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Indybay Feature

Occupy Oakland 10.28.11

by Jane P. Perry (jpperry [at]
10.28.11: My first hand account of returning to Occupy Oakland camp after violent response from police. Includes 5:42 minute audio of Michael Moore visit.
It’s Friday. I am going down to Occupy Oakland. I’ve got a sign that says “Human Need NOT Corporate Greed” on one side and “Human Need: Compassion is in our genes: Not corporate greed” on the other. I also have a case of oranges. It is 1PM. The evacuated camp is occupied again. I spy the food tent from the line of people and servers who are dishing out food. My oranges are gratefully accepted at the food tent. I sense something else. This camp is starting all over from scratch. Everything is gone. The supplies. The organization of supplies. The means for addressing needs, like hunger. At the same time, the momentum of the occupation has not stopped with the clearing of the camp. In fact, the momentum has increased exponentially. Food is streaming in, but the food tent just got up yesterday. I get it. This is the 99%. There is no “system” to work with or against here. You, along with everyone else, are it. I stay to help.

At first I cut up oranges, and scavenge for a container to put them in for the serving table. Then someone asks me for gloves. Hmmmm . . . . five minutes in . . . let me see what I can find. I enter the mosquito-net sided tent and look into bags of zucchinis, cereal, breads, apples, cooking utensils, lettuces, water . . . I’m not finding gloves, when the person who accepted my oranges comes in, having heard the request, and locates some latex gloves. I am back to the oranges. Someone else comes by. She has a restaurant and wants to donate all food to the camp for two days next week. I blink at her. By this time I am 15 minutes in. Someone else hears the question and begins a conversation. Another person arrives with three bags of bread and baloney. I know from my ferreting that there are no coolers or ice. Several people are helping, all of them appear to know more than me, so I gratefully accept the bags, and turn to the closest one. “Gotta go right out on the table. No refrigeration,” I am told. So out the baloney goes. I restock the oranges as a steady stream of people comes by for food. I stay to help serve. To a one, people are polite and appreciative. Our manners feel like a family dinner.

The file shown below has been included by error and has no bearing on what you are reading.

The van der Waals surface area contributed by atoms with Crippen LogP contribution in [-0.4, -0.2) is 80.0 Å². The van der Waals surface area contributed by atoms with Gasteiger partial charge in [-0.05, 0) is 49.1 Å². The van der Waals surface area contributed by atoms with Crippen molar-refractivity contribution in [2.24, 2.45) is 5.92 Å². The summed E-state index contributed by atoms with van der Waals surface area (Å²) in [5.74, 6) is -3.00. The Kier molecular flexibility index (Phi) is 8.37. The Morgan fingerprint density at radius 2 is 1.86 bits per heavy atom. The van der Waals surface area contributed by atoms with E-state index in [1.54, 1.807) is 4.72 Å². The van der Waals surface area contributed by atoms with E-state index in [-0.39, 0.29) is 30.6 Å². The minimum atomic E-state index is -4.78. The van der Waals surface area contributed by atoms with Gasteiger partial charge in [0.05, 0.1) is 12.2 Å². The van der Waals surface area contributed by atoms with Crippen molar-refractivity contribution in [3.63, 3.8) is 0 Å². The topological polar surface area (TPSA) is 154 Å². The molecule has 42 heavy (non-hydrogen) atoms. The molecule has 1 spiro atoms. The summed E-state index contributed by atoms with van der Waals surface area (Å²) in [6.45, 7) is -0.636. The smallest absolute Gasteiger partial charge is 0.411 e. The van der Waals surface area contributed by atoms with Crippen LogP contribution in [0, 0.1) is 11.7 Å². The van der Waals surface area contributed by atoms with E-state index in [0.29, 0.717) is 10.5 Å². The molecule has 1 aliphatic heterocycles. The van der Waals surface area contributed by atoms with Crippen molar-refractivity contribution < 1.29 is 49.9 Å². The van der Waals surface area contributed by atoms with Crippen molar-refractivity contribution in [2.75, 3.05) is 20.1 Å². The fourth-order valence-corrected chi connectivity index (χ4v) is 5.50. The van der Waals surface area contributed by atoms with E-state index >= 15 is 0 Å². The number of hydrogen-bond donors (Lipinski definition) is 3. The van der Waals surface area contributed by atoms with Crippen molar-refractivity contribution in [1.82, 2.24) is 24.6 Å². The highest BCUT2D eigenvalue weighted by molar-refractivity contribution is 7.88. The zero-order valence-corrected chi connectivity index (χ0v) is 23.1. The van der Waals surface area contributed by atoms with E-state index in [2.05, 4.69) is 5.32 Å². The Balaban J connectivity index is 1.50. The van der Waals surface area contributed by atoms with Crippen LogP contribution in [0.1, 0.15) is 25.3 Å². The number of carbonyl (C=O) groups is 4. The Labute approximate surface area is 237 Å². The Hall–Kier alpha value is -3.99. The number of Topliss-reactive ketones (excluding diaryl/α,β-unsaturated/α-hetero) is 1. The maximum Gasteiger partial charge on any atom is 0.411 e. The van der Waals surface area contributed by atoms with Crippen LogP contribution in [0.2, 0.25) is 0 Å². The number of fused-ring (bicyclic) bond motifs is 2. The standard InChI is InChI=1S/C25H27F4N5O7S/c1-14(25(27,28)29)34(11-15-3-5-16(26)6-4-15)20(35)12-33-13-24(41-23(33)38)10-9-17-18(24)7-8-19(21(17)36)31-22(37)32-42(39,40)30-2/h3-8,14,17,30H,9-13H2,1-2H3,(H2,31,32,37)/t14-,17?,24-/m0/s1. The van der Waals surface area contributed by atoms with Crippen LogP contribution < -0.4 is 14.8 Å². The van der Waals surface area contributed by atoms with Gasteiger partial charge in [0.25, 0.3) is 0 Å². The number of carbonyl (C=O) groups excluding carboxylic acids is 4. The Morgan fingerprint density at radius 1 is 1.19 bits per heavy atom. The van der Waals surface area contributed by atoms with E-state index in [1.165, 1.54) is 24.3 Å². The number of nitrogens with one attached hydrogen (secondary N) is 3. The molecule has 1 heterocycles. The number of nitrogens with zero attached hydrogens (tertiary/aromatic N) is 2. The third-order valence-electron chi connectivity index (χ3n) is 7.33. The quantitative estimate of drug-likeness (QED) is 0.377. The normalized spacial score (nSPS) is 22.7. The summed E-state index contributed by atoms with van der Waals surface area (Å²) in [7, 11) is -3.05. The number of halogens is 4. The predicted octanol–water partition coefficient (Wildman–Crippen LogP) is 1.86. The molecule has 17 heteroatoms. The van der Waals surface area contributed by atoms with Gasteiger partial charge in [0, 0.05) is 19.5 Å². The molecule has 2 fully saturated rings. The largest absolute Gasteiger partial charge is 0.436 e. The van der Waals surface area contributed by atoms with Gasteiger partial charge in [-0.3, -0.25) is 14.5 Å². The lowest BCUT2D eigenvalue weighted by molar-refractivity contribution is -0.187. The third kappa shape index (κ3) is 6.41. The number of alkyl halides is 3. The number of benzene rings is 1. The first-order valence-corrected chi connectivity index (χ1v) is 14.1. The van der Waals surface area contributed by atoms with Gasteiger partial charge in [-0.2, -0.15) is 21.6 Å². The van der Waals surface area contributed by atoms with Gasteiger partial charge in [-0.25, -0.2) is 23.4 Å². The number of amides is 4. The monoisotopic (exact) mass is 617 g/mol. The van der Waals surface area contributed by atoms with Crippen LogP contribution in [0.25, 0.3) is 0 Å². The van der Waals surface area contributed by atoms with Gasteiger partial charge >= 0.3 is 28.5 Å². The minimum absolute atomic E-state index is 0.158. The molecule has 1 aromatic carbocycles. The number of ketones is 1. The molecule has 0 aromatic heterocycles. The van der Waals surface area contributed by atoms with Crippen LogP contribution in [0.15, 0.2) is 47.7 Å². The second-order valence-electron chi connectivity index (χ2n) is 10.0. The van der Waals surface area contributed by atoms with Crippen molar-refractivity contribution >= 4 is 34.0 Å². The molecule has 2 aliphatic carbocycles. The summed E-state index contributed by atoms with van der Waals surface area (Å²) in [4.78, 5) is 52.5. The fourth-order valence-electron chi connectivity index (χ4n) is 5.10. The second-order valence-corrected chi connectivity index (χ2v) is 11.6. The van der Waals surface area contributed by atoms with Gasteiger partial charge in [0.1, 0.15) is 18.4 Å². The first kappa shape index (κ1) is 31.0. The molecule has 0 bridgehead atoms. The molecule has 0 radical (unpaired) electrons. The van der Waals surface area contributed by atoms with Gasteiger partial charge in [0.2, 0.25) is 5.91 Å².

One gentleman approaches. He is upset that baloney is being served. He tells me it is a cop-out to the corporate culture. I tell him he is right. He is absolutely right. I’ve just arrived here myself, and someone has donated this, and we don’t have refrigeration, so it’s got to go out. He’s not happy. He is really not happy and returns to his companions, one of who is a woman who notices the disorganized fashion of the food presentation. She is worried about the sanitary nature of this table. I hear her and look up and agree with her. She says if I want to talk with her, I should come over to her. At that point someone asks for napkins, I reach behind me and re-supply the napkin pile. When I look up, she is coming to me. I tell her she is absolutely right. I tell her this is a work in progress. I say I just got here 20 minutes ago myself and saw that help was needed. She asks for a pair of gloves. I go into the tent and offer her the last two gloves in the box.